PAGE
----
After seeing thing game when it came out for the PS2 and being intrigued by it, but not enough to ever buy it, and playing the first area several times over the years, and even playing the 360 demo back when that came out, I’m extremely surprised how a newcomer like me can still enjoy this game so much even when it’s so dated by its graphics and controls.
Katamary Damacy is a game that came out of Japan and doesn’t hold any punches with it’s japanese roots. It is one of the weirdest games that only Japan could make at the time. It’s weird, quirky and has that undefinably “Heart” that makes this game so fun to play.
You play as the Prince and your job is to clean up the mess your dad, The King of All Cosmos, made. He has seemed to destroy all the stars in the sky, and it is your job to take a Katamari, a ball that will get whatever it touches and make it stick to itself. As you keep rolling this ball, it gains diameter and size and will keep allowing you to grab bigger and bigger things, until time runs out.
The game is simple, but the controls are actually quite hard to get used to. The ball has momentum, and building that momentum can be quite difficult when you don’t have the mass to build up speed. The controls make use of the two analog sticks, and you have to use them both in certain directions. Push up with both sticks will make you go forward, both down will make you reverse. One up and one down will make you rotate left or right, but pushing both sticks left or right will make you go in that direction. It doesn’t sound that hard or difficult, but believe me the controls (even on a Xbox One controller) can be hard to wrap your mind around. That is really the only major gripe I have about the game. I found myself wanting to turn left or right and just coming to a full stop instead and then having to spend a solid 10-20 seconds trying to get out of a wedged gap and turn around. Its a small gripe, but a gripe none the less.
Everything else about this game is dripping with originality and care free fun. Starting out in a house and rolling up tacks and then dominos all the way up to the cat and dog makes you really never want to stop. The time limit is a bummer, but I never had to restart a level because I ran out of time. I usually met the size requirement a minute or two early before the timer ended, and then tried to just roll up everything else I could. I see why there is a time limit, but I wish it wasn’t there. The time, plus controls is what makes this a game, vs just being a playground sandbox game, which is why it doesn’t bother me too much.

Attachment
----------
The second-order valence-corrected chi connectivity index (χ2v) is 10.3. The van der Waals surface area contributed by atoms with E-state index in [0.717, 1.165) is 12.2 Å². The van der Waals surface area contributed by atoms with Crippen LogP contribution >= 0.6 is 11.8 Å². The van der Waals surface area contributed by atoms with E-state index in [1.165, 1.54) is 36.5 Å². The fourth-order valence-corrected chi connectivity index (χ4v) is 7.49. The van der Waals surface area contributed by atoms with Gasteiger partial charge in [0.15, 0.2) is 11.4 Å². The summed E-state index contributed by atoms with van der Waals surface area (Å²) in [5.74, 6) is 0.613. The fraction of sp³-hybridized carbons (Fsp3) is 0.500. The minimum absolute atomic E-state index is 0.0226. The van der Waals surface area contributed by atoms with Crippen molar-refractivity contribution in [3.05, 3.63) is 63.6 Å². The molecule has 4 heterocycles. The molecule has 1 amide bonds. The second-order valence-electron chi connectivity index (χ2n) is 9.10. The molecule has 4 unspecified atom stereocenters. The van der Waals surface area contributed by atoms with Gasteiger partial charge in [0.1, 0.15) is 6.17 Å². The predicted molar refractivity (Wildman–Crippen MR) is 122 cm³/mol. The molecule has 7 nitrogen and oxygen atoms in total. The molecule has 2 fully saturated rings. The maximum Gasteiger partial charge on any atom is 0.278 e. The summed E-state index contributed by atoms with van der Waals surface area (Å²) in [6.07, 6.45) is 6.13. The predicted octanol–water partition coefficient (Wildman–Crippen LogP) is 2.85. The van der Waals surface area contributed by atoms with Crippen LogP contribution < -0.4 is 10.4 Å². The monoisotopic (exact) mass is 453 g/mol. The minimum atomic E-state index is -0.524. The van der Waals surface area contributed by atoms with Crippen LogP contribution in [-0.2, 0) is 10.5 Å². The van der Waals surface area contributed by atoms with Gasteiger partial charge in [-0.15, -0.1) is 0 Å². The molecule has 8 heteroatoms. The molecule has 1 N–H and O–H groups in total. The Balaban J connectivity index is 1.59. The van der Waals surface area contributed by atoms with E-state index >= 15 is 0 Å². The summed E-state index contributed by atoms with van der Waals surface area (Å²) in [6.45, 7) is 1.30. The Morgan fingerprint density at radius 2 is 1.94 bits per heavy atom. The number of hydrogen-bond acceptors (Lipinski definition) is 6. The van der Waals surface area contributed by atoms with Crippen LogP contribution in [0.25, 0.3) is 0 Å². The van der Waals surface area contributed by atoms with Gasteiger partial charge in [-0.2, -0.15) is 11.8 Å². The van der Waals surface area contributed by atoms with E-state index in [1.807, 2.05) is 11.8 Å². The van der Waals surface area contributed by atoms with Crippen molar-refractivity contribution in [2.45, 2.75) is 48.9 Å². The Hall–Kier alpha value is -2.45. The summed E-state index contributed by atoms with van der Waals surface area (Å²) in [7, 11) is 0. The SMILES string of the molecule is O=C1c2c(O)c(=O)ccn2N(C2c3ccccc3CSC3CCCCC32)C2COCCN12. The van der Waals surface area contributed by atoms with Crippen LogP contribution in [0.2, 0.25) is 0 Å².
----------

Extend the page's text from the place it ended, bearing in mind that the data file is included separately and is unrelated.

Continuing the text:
I had a smile on my face the entire 4 hours that it took me to finish this game. There are a hidden present in each level that gives you a little extra something to find and a new cosmetic change to your prince. Be it a scarf or crown (I only found 4 of them) Other than that, the game is pretty bare bones, but this game isn’t about beating it, it’s about having fun. As the levels progress you see how truly powerful your Katamari can be. Starting out picking up rubber balls, 15 minutes later you are rolling over houses and cars. It’s just a blast.
The music in the game offers that quirky Japanese flavor that the series is known for and it all started here. The “Na na na na na na na” opening track will instantly grab you as a game that does something differently. There are a handful of tracks in the game, and all of them are catchy and memorable, even though two are personally annoying to me, it’s still a soundtrack that any gamer should love.
Katamari Damacy proves that a game doesn’t have to have a huge scope, or a gigantic multi-layered story, or even great visuals, as long as the gameplay is good. It sparked a trend of Japanese games being brought over to the US, at a time, when games from other regions were easy to find or get a hold of. And it also created a franchise that to this day can hold my attention, in a sea of super long and beautifully rendered graphics. If you want a good palate cleanser of a game, look no further than Katamari Damacy (pick up the new “Rerolled” edition for an HD updated version)